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Business schools:
equilibrists on an unravelling rope
Guest editor Professor Rik Maes discusses how business schools can regain relevance for management practice.

case studies in question. This hasn’t prevented even leading management gurus (Mintzberg, Ghoshal, Bennis and O’Toole, and many others) to assail the same business schools more fundamentally and more decisively. They are not only accused of educating future managers in an amoral (and even immoral) way, but equally of being irrelevant and detrimental for real management education at large: management practices simply don’t work according to the mathematical formulas published in Management Science and other so-called top management journals. My basic concern with business schools as they operate today is that they are unable to solve (or even to address) the very fundamental problems organisations (and not only companies) all over the world are facing today. Societal, organisational and individual dynamics are confronting organisations with their own identity and raison d’être, yet business schools continue to operate as if the career of their faculty based on esoteric publication rankings is their main concern. “Instead of measuring themselves in terms of the competence of their graduates, or by how well their faculties understand


orporate scandals in the US and in Europe caused major business schools to redraw on the spur of the moment their favourite teaching toys, ie the

important drivers of business performance, they measure themselves almost solely by the rigour of their scientific research (…) (They) exist primarily to support the scholar’s interests.” (Bennis and O’Toole, 2005). There is as big a difference between teaching customerorientation and being customer-orientated as there is between reading about bulls and being in the ring, according to an old Spanish proverb. Forewarned is forearmed: weren’t there any warnings against the growing separation between management theory and management practice? Or, still more germane, weren’t there any models for a better-balanced and hence more relevant business school? I bet there were! In 1990, Ernest Boyer published his landmark vision on scholarship. In this highly acclaimed, yet just as disregarded manifesto, he stands up for the reassessment of forgotten values in academic life: “Surely, scholarship means engaging in original research. But the work of the scholar also means stepping back from one’s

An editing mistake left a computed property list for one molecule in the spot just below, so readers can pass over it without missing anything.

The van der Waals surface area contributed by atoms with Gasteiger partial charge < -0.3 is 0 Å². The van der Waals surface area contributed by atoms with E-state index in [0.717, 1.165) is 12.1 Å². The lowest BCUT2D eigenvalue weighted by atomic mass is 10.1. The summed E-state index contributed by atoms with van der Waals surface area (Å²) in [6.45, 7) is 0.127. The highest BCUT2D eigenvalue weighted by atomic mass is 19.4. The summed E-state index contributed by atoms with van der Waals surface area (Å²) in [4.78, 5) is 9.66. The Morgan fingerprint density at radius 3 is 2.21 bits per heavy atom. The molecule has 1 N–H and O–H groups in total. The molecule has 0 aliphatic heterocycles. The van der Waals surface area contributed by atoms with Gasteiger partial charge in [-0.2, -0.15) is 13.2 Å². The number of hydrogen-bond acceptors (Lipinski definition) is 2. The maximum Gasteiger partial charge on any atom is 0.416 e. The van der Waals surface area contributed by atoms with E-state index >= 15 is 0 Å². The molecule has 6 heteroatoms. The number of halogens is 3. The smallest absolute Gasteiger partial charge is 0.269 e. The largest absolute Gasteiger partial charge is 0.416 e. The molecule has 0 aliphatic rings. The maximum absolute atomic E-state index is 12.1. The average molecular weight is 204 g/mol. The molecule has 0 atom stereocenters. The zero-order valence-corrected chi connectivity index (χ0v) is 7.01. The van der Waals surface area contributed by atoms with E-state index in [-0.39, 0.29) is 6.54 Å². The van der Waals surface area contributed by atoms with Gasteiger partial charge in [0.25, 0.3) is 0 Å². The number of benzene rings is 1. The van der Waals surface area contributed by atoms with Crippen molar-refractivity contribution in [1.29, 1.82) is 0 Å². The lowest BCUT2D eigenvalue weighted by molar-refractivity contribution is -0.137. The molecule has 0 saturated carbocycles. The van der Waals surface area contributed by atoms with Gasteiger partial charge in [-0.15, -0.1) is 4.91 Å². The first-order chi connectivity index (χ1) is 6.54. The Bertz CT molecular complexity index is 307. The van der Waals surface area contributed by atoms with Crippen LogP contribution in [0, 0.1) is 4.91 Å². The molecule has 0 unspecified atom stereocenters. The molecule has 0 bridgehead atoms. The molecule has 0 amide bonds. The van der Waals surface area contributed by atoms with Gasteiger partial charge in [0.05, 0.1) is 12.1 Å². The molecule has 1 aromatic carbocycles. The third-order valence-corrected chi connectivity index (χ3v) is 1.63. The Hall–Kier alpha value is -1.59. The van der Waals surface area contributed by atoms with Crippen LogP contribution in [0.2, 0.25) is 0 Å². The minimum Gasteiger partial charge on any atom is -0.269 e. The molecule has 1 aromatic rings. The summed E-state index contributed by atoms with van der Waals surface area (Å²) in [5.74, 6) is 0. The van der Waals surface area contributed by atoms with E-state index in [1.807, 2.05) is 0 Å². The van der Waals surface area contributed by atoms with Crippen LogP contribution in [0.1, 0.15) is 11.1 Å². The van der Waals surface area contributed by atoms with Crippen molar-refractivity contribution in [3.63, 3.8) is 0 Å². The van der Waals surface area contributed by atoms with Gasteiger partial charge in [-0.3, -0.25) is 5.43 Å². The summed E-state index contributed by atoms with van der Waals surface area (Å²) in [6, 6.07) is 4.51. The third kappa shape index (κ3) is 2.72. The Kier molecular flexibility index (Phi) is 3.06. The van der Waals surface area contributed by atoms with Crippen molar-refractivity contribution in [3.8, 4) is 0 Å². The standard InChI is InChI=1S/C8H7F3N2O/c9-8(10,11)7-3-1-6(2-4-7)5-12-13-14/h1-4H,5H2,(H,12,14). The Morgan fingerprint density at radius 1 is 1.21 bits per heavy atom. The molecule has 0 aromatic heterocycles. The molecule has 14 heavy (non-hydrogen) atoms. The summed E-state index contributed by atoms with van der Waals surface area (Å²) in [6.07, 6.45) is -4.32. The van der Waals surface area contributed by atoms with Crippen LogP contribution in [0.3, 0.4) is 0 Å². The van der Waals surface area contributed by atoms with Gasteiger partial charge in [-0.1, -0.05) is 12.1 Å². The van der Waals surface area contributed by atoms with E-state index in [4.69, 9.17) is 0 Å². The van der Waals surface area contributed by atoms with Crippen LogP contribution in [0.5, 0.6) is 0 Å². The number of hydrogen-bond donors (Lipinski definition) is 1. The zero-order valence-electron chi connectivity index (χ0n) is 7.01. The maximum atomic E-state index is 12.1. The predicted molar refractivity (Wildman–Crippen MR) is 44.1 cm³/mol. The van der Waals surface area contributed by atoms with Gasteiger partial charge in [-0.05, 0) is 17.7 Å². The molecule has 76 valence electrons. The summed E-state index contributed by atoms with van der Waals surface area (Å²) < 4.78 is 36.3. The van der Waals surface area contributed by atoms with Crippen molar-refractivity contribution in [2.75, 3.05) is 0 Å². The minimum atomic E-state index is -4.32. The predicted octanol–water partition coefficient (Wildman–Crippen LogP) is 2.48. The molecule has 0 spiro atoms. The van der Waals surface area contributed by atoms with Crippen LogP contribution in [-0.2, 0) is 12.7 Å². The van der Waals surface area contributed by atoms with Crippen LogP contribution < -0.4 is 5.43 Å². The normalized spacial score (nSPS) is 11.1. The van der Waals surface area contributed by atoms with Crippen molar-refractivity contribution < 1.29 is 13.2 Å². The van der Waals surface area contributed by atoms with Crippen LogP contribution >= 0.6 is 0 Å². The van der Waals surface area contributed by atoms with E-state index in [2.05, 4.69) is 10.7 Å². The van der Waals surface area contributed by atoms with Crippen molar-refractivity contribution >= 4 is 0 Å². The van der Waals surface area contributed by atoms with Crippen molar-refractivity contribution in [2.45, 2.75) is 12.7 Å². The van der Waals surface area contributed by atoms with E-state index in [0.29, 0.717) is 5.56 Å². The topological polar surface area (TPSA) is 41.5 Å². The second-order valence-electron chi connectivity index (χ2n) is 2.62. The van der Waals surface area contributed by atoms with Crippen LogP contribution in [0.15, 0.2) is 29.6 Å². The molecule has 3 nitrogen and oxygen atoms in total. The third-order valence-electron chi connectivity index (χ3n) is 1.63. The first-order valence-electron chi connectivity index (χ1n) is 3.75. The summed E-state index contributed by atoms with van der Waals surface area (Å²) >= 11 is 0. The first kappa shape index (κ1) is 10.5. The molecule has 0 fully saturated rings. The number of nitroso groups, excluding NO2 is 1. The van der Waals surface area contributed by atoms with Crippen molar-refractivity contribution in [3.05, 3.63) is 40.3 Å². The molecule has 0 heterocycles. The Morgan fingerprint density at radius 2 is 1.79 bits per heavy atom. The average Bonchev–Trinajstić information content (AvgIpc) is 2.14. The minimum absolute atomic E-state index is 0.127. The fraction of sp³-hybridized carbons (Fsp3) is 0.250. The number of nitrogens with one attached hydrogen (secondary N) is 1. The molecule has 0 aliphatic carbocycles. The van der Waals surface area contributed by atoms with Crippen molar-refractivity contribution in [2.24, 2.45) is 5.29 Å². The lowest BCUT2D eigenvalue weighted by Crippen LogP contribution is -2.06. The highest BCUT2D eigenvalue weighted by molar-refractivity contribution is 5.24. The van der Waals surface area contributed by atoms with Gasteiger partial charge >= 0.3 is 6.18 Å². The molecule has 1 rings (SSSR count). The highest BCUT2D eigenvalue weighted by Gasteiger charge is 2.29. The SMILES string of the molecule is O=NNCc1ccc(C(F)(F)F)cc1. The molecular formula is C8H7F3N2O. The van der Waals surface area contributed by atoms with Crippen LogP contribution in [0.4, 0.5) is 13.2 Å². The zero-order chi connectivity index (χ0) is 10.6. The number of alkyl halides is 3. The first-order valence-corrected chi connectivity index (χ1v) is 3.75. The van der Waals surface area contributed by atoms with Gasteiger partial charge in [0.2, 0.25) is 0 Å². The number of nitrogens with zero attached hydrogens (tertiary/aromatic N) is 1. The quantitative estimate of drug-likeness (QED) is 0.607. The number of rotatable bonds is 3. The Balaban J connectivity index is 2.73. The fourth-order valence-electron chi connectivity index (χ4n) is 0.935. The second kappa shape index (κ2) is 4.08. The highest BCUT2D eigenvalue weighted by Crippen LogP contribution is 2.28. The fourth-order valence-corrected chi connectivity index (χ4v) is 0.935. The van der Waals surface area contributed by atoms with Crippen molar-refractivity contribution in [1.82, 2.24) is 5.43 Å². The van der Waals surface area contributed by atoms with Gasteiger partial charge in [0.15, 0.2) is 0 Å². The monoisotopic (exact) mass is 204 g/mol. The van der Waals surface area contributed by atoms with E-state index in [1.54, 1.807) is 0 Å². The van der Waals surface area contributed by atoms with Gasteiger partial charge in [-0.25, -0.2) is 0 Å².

investigation, looking for connections, building bridges between theory and practice, and communicating one’s knowledge effectively to students. Specifically, we conclude that the work of the professoriate might be thought of as having four separate, yet overlapping functions. These are: the scholarship of discovery; the

convergence vol 6 no 3

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scholarship of integration; the scholarship of application; and the scholarship of teaching” (Boyer, 1990: 16) Elaborating on this model, Boyer asserts that discovery should not only contribute to human knowledge, but also to the intellectual climate of a university and of society. The scholarship of integration, for its part, is dealing with the interpretation and meaning of discoveries and their contexts; therefore, it is inherently inter-disciplinary. The scholarship of scholarship becomes a common quality of academics and non-academics alike. The advantages of this approach, related to the abovementioned lack of relevance of business schools, are straightforward. Just to mention some with respect to research, as this materialises to be the sitting target in the discussion on business schools: (1) academic researchers are continuously invited to leave their ivory tower and to deal with fundamental business problems of topical interest; (2) practitioners are stimulated to